Sam Walsh and Bailey Smith swap places this week, as Walsh has become Carlton’s clear best player, and his best on ground (for Carlton, not overall) performance against Collingwood has elevated him onto the field. Smith, while very good against West Coast, did not have as good a game as some of his teammates, and as such he finds himself sitting on the pine. Tim Kelly takes his place underneath Max Gawn after another wonderful display against the Dogs. Finally, I am firm believer in the Coleman Medal leader being placed at full forward of an All Australian team, regardless of how far up the field they travel. Hence, Tex Walker moves from centre half forward to full forward.




Let’s begin where premierships are won; defence. Four players have dropped out, two of them because they’ve started 2021 in the midfield, rather than their usual defensive posts. For Rory Laird and Callum Mills, whilst both put together very good follow up performances, we must now grade them as midfielders, and their performances, whilst very good, could not edge out any of the players either keeping their place in the midfield, or entering the centre square for the first time. Jordan Butts, who played very well last week on Tom Hawkins, found the going tougher against Lance Franklin, and was overtaken by Jordan Ridley. Finally, Steven May, after coming ever so close in Round 1, overtakes Aliir Aliir for the second key defensive spot, thanks to another excellent performance in the back half for the Demons.

Turning our attention to the midfield, and this was extremely tough on some of our incumbents. Tom Mitchell is the equal leading possession winner over the first two rounds, but despite that, I felt that Mitchell was nowhere near as damaging as a player of his standards should’ve been against Richmond, making his place untenable. Andrew McGrath had the slightest dip in form and his place was taken by Andrew Brayshaw, Travis Boak racked up 30 disposals and had a very good game against McGrath’s team, but I felt that he was overshadowed by some of his teammates, one of whom was rewarded with selection ahead of Boak, and Jaidyn Stephenson followed up his 33 disposal performance against Port Adelaide with a decidedly average 14 possession effort against an arguably weaker opponent. In the ruck Scott Lycett did absolutely nothing wrong, but Max Gawn dominated against St Kilda, and couldn’t be overlooked again.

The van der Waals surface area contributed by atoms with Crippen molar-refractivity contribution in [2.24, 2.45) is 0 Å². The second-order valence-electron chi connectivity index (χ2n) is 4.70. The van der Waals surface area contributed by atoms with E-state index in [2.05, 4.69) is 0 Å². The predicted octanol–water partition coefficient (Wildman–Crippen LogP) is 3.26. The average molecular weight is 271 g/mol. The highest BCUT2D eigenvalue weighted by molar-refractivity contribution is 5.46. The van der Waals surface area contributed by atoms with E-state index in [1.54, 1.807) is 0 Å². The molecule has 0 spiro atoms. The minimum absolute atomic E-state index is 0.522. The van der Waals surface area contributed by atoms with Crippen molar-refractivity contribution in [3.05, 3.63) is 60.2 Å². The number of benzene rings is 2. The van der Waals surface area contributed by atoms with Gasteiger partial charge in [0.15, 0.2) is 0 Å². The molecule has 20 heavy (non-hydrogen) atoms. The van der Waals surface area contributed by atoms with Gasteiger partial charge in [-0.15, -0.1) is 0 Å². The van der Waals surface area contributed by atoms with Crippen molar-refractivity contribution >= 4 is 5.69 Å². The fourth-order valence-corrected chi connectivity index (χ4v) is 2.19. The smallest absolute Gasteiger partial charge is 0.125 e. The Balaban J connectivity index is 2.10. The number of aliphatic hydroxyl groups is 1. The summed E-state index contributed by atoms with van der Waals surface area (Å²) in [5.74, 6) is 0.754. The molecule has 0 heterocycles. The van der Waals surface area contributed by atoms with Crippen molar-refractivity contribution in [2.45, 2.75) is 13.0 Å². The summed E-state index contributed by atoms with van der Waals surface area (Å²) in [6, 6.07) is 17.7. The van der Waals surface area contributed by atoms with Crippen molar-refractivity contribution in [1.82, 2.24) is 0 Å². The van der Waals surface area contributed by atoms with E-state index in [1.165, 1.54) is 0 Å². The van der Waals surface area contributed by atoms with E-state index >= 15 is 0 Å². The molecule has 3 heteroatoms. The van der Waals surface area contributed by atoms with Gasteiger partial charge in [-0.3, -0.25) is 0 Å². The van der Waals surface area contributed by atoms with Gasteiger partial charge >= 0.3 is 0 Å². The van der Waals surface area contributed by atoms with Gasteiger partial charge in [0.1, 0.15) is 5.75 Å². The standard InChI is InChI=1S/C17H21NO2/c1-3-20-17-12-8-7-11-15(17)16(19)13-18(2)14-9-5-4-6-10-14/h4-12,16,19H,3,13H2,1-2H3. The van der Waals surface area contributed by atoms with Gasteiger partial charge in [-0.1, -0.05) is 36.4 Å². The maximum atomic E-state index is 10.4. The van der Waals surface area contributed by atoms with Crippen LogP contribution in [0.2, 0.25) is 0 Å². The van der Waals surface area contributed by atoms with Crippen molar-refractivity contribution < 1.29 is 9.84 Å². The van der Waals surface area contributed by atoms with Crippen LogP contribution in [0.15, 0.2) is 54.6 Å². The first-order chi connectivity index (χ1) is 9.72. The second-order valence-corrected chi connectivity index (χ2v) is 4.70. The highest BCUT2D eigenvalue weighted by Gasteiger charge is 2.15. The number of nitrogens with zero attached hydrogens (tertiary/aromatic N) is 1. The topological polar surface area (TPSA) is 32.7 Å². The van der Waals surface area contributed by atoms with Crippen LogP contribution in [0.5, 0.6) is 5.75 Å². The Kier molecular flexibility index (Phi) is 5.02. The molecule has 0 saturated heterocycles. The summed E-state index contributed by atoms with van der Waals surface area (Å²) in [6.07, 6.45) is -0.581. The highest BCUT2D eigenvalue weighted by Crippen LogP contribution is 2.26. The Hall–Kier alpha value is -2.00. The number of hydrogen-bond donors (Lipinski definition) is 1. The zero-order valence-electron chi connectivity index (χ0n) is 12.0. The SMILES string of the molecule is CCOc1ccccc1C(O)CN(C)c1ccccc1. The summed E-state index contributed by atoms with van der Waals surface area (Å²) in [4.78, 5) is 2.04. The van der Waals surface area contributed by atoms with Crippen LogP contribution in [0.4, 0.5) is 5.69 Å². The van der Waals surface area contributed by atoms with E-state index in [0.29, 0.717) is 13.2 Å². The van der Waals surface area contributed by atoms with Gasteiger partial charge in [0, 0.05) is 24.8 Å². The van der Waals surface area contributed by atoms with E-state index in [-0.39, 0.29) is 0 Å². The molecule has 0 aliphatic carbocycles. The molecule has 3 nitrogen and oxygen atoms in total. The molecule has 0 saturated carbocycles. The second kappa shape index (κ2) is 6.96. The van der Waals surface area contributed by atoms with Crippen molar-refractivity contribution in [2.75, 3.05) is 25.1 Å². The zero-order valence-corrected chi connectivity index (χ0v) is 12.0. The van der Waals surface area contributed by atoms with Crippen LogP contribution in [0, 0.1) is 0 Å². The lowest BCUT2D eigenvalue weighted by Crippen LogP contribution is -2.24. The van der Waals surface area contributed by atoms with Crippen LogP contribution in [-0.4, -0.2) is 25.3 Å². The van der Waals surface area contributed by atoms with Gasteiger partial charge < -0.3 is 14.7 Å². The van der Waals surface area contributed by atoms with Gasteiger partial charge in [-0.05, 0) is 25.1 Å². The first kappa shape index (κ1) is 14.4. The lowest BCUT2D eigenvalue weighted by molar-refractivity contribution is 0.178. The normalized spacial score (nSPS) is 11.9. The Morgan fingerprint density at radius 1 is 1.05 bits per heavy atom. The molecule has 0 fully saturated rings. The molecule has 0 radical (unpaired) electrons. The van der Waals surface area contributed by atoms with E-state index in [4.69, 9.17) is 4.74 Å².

Forward of the ball, and only two players couldn’t quite back up in Round 2. Oscar Allen, after a breakout game against the Suns, couldn’t capitalise on a slightly weaker defensive unit, and was overshadowed by teammate Josh Kennedy, and Tim Membrey was good, but inaccurate against the Demons. Both players were serviceable, and at times produced excellence in their respective matches, but neither could retain their places.


With all of that said, here is how the team looks after Round 2:

B: Jordan Ridley, Darcy Moore, Blake Hardwick

HB: Dan Houston, Steven May, Jack Bowes

C: Sam Walsh, Marcus Bontempelli, Andrew Brayshaw

HF: Dustin Martin, Jack Riewoldt, Orazio Fantasia

F: Errol Gulden, Taylor Walker, Tom McDonald

R: Max Gawn, Clayton Oliver, Tim Kelly

INT: Bailey Smith, Jack Crisp, Zak Butters, Jack Macrae

OUT: Butts, Mills, Laird, Aliir, Boak, McGrath, Allen, Lycett, Mitchell, Membrey, Stephenson



Putting aside the 11 players who unfortunately dropped out (because we know their selections in most cases were millimetres apart), there are a group of players waiting in the lobby, all putting together wonderful performances.

Changkuoth Jiath is fast becoming a cult figure at Hawthorn, and his bouncy enthusiasm is infectious. Nic Natanui is again producing terrific performances in the ruck for the Eagles, and was only overlooked because Max Gawn’s team was victorious. Ollie Wines had 38 disposals for Port Adelaide (17 of which were contested), but he only went at 55% efficiency and will need to correct that aspect of his game. Isaac Heeney is thriving in Sydney’s forward line, and had kicked six goals in two rounds. If he continues this form, and can gather a bit more of the ball, he will no doubt come under consideration.

Sam Docherty has been excellent in the back half for the Blues, and has produced the uber consistency we’ve come to expect from Carlton’s co-skipper. Taylor Adams, Collingwood’s next captain, has been a contested beast for the Magpies, averaging 13.5 contested possessions this year. Zach Merrett too has been wonderful in the middle of the ground for Essendon. Finally, Christian Petracca is arguably the player kicking the door down the most, averaging 27 disposals, 550 metres gained, and eight score involvements. Working against Petracca this time around is his disposal efficiency (60%). If Petracca can correct this, no doubt he will find his way into the 22 sooner rather than later.


11 players going in and out in one round is unusual, but early in the season you’ll see many players jostling for position. As the season rolls on, more and more of our players will settle into the season and string together performances worthy of team retention, and perhaps the 11 incoming players just started 2021 ever so slightly slowly, and now have shaken the cobwebs.

Round Three awaits.